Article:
Restored clocktower will stand the test of time

Restored clocktower will stand the test of time

The much-loved bells of Sydney’s oldest clocktower rung out for the first time in 532 days today following a careful restoration by some of Australia’s leading heritage sandstone experts.

The 17-month restoration of the 55-metre tall Sydney Town Hall clocktower completes the first stage of a lengthy conservation project of Sydney’s landmark civic building.

Lord Mayor Clover Moore said stonemasons from the Traditional Stonemasonry Company, City staff and consultants had done a superb job that should make every Sydneysider proud of its history.

“Expert stonemasons, tradespeople and City staff and consultants have worked passionately and tirelessly to restore the 140-year-old sandstone clocktower,” the Lord Mayor said.

“Using centuries-old skills and techniques, stonemasons have chiselled and carved about 26 cubic metres of sandstone with unique and intricate designs to replace damaged pieces of the clocktower.

“I climbed the scaffolding with the team to see their expert craftwork up close – it will be terrific to see it revealed once more, the bells ringing again and beautifully restored for generations to come.”

City of Sydney: People visiting the Sydney Town Hall clocktower
City of Sydney: People visiting the Sydney Town Hall clocktower

The town hall and clocktower were built between 1869 and 1889 from Pyrmont ‘yellow block’ sandstone and, despite being in short supply, the same sandstone was used in the restoration on the advice of heritage experts.

Slight colour differences can be seen between the original building material and the recent restoration work due to the age of the sandstone and the timing of when it was removed from the ground.

The conservation work also included seismic bracing by adding steel reinforcements, the safe removal of asbestos, and installing environmentally-friendly low-voltage LED lighting.

City of Sydney: clocktower cog
City of Sydney: clocktower cog

To protect the restoration workers’ hearing and the clock’s mechanism, the historic timepiece was wrapped in protective dust cloth and temporarily ceased chiming in late March, 2012.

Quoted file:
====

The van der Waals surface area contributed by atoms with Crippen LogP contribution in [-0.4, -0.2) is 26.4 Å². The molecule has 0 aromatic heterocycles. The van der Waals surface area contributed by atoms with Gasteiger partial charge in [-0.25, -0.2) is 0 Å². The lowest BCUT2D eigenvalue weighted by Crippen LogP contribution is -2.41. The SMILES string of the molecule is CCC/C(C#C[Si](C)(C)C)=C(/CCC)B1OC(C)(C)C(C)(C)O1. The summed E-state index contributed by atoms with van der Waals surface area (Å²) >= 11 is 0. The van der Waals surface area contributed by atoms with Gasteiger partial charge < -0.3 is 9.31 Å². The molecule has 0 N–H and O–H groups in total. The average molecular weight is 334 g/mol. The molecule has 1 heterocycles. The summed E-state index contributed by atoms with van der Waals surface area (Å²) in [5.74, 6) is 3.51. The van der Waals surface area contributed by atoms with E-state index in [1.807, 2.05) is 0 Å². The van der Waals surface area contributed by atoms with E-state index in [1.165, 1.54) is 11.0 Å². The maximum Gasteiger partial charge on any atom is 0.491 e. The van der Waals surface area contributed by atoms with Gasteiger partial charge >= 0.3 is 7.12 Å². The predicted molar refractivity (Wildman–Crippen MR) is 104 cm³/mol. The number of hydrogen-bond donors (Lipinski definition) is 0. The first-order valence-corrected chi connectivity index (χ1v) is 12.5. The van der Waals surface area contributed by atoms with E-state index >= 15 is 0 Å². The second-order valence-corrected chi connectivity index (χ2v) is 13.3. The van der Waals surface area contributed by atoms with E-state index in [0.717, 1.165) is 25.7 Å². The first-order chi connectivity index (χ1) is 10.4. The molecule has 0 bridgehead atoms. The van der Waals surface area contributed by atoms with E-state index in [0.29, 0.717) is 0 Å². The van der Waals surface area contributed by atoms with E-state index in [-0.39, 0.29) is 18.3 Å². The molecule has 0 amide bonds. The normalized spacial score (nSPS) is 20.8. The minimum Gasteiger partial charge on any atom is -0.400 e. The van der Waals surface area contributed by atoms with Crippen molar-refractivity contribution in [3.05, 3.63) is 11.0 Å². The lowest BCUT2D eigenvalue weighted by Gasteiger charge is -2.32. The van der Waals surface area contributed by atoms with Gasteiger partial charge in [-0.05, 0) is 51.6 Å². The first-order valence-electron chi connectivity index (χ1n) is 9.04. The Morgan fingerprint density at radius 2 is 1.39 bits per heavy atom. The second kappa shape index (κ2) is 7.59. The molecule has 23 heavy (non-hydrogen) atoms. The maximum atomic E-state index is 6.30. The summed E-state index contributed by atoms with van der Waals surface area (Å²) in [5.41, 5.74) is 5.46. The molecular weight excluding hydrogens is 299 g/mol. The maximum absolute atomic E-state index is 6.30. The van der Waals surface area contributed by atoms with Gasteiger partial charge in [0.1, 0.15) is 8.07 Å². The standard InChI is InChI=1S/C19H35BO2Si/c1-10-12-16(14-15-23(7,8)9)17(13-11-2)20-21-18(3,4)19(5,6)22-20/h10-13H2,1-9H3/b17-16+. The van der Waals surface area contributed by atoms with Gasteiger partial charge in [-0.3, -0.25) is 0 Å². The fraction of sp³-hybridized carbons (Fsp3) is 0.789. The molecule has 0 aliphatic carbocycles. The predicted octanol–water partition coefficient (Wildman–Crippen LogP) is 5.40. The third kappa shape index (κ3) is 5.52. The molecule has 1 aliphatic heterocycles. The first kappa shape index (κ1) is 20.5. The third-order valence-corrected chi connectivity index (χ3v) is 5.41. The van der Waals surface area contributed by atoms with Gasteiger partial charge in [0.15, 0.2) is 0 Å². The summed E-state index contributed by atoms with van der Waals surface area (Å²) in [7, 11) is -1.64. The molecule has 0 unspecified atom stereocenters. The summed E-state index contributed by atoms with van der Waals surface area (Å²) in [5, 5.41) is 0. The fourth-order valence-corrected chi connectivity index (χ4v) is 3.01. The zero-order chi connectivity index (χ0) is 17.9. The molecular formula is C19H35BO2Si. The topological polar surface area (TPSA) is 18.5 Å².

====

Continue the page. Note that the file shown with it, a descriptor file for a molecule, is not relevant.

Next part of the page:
The lower chime bells and the tenor bell in the belfry gave a celebratory ring of the Westminster chimes to mark midday. The bells were turned off again to allow workers on site to safely remove the remaining scaffolding, which will be completely removed in October.

Stage two of the restoration is due to start soon and will include the south and north sides of Sydney Town Hall.

City of Sydney: clocktower bells
City of Sydney: clocktower bells

For more information, visit sydneytownhall.com.au

For media inquiries or images, contact City of Sydney Senior Media Adviser Jodie Minus, phone 0467 803 815 or email jminus@cityofsydney.nsw.gov.au

For interviews with Lord Mayor Clover Moore, contact Matt Levinson on 0427 044 768 or email mlevinson@cityofsydney.nsw.gov.au

City of Sydney Sydney Town Hall clocktower belfry
City of Sydney Sydney Town Hall clocktower belfry
City of Sydney Trevor from Traditional Stonemasonry at the chime bells in the Sydney Town Hall clocktower
City of Sydney Trevor from Traditional Stonemasonry at the chime bells in the Sydney Town Hall clocktower
City of Sydney Master clockmaker Andrew Markarink in the Sydney Town Hall clocktower
City of Sydney Master clockmaker Andrew Markarink in the Sydney Town Hall clocktower
City of Sydney - Sydney Town Hall clocktower
City of Sydney – Sydney Town Hall clocktower

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